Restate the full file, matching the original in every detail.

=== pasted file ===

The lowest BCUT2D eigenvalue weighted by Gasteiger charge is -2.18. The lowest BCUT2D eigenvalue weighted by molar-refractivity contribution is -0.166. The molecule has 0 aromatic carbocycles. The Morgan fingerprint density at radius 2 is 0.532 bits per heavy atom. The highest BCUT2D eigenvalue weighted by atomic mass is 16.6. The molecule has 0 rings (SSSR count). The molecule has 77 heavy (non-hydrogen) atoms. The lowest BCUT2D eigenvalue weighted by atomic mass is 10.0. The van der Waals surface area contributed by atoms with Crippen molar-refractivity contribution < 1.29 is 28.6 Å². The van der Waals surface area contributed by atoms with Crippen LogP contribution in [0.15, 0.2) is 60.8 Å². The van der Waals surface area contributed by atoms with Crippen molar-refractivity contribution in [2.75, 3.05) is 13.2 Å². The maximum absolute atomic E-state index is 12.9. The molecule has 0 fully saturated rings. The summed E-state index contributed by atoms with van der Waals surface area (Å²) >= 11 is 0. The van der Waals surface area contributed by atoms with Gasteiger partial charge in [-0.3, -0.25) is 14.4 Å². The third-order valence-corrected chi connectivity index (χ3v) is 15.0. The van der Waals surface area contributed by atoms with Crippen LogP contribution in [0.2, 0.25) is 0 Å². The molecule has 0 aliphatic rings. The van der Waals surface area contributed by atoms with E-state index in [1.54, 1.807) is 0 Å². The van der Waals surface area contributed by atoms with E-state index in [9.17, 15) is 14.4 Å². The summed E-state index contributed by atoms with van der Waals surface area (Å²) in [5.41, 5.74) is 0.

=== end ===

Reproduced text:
The lowest BCUT2D eigenvalue weighted by Gasteiger charge is -2.18. The lowest BCUT2D eigenvalue weighted by molar-refractivity contribution is -0.166. The molecule has 0 aromatic carbocycles. The Morgan fingerprint density at radius 2 is 0.532 bits per heavy atom. The highest BCUT2D eigenvalue weighted by atomic mass is 16.6. The molecule has 0 rings (SSSR count). The molecule has 77 heavy (non-hydrogen) atoms. The lowest BCUT2D eigenvalue weighted by atomic mass is 10.0. The van der Waals surface area contributed by atoms with Crippen molar-refractivity contribution < 1.29 is 28.6 Å². The van der Waals surface area contributed by atoms with Crippen LogP contribution in [0.15, 0.2) is 60.8 Å². The van der Waals surface area contributed by atoms with Crippen molar-refractivity contribution in [2.75, 3.05) is 13.2 Å². The maximum absolute atomic E-state index is 12.9. The molecule has 0 fully saturated rings. The summed E-state index contributed by atoms with van der Waals surface area (Å²) >= 11 is 0. The van der Waals surface area contributed by atoms with Gasteiger partial charge in [-0.3, -0.25) is 14.4 Å². The third-order valence-corrected chi connectivity index (χ3v) is 15.0. The van der Waals surface area contributed by atoms with Crippen LogP contribution in [0.2, 0.25) is 0 Å². The molecule has 0 aliphatic rings. The van der Waals surface area contributed by atoms with E-state index in [1.54, 1.807) is 0 Å². The van der Waals surface area contributed by atoms with E-state index in [9.17, 15) is 14.4 Å². The summed E-state index contributed by atoms with van der Waals surface area (Å²) in [5.41, 5.74) is 0.